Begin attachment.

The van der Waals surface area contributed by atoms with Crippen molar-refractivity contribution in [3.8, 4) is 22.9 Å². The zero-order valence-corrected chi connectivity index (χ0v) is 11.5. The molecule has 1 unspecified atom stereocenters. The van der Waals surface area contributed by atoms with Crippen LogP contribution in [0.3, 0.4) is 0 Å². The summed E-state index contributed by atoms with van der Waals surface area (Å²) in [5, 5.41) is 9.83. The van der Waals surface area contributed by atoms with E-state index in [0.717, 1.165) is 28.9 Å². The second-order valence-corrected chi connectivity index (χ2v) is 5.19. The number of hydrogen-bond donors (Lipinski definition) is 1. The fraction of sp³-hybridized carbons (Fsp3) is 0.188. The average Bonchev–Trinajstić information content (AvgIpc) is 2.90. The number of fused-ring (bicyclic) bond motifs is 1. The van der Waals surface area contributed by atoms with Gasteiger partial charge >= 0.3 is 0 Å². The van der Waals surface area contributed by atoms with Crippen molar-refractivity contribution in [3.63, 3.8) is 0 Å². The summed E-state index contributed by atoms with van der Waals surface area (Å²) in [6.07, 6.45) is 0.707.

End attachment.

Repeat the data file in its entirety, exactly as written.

The van der Waals surface area contributed by atoms with Crippen molar-refractivity contribution in [3.8, 4) is 22.9 Å². The zero-order valence-corrected chi connectivity index (χ0v) is 11.5. The molecule has 1 unspecified atom stereocenters. The van der Waals surface area contributed by atoms with Crippen LogP contribution in [0.3, 0.4) is 0 Å². The summed E-state index contributed by atoms with van der Waals surface area (Å²) in [5, 5.41) is 9.83. The van der Waals surface area contributed by atoms with E-state index in [0.717, 1.165) is 28.9 Å². The second-order valence-corrected chi connectivity index (χ2v) is 5.19. The number of hydrogen-bond donors (Lipinski definition) is 1. The fraction of sp³-hybridized carbons (Fsp3) is 0.188. The average Bonchev–Trinajstić information content (AvgIpc) is 2.90. The number of fused-ring (bicyclic) bond motifs is 1. The van der Waals surface area contributed by atoms with Gasteiger partial charge >= 0.3 is 0 Å². The van der Waals surface area contributed by atoms with Crippen molar-refractivity contribution in [3.63, 3.8) is 0 Å². The summed E-state index contributed by atoms with van der Waals surface area (Å²) in [6.07, 6.45) is 0.707.